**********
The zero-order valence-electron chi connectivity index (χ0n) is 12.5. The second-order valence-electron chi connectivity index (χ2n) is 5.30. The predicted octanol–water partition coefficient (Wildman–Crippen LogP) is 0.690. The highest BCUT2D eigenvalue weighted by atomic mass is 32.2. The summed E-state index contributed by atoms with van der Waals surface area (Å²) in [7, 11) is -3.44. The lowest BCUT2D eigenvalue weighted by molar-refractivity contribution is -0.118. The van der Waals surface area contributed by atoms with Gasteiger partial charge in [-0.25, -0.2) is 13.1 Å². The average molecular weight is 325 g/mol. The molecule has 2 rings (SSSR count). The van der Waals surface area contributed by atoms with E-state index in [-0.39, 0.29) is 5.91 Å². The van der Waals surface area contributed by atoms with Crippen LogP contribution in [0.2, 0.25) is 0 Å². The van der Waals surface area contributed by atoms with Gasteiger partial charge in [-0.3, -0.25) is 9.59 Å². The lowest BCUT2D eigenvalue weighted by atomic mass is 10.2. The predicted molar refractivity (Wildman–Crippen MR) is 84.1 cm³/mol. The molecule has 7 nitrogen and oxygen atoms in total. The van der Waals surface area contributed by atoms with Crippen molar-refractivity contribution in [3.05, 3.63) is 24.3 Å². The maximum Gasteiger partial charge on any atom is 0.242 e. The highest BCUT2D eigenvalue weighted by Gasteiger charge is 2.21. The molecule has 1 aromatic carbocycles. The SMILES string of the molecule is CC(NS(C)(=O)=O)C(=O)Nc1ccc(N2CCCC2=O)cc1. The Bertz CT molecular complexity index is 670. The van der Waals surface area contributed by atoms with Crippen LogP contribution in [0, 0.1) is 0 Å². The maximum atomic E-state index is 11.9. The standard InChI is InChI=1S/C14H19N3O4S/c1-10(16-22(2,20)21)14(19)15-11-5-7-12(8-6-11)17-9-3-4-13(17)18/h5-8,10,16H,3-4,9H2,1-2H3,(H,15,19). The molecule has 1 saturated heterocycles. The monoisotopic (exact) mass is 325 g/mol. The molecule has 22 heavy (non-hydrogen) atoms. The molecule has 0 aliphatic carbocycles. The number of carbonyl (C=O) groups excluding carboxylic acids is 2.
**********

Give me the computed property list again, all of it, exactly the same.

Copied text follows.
The zero-order valence-electron chi connectivity index (χ0n) is 12.5. The second-order valence-electron chi connectivity index (χ2n) is 5.30. The predicted octanol–water partition coefficient (Wildman–Crippen LogP) is 0.690. The highest BCUT2D eigenvalue weighted by atomic mass is 32.2. The summed E-state index contributed by atoms with van der Waals surface area (Å²) in [7, 11) is -3.44. The lowest BCUT2D eigenvalue weighted by molar-refractivity contribution is -0.118. The van der Waals surface area contributed by atoms with Gasteiger partial charge in [-0.25, -0.2) is 13.1 Å². The average molecular weight is 325 g/mol. The molecule has 2 rings (SSSR count). The van der Waals surface area contributed by atoms with E-state index in [-0.39, 0.29) is 5.91 Å². The van der Waals surface area contributed by atoms with Crippen LogP contribution in [0.2, 0.25) is 0 Å². The van der Waals surface area contributed by atoms with Gasteiger partial charge in [-0.3, -0.25) is 9.59 Å². The lowest BCUT2D eigenvalue weighted by atomic mass is 10.2. The predicted molar refractivity (Wildman–Crippen MR) is 84.1 cm³/mol. The molecule has 7 nitrogen and oxygen atoms in total. The van der Waals surface area contributed by atoms with Crippen molar-refractivity contribution in [3.05, 3.63) is 24.3 Å². The maximum Gasteiger partial charge on any atom is 0.242 e. The highest BCUT2D eigenvalue weighted by Gasteiger charge is 2.21. The molecule has 1 aromatic carbocycles. The SMILES string of the molecule is CC(NS(C)(=O)=O)C(=O)Nc1ccc(N2CCCC2=O)cc1. The Bertz CT molecular complexity index is 670. The van der Waals surface area contributed by atoms with Crippen LogP contribution in [0, 0.1) is 0 Å². The maximum atomic E-state index is 11.9. The standard InChI is InChI=1S/C14H19N3O4S/c1-10(16-22(2,20)21)14(19)15-11-5-7-12(8-6-11)17-9-3-4-13(17)18/h5-8,10,16H,3-4,9H2,1-2H3,(H,15,19). The molecule has 1 saturated heterocycles. The monoisotopic (exact) mass is 325 g/mol. The molecule has 22 heavy (non-hydrogen) atoms. The molecule has 0 aliphatic carbocycles. The number of carbonyl (C=O) groups excluding carboxylic acids is 2.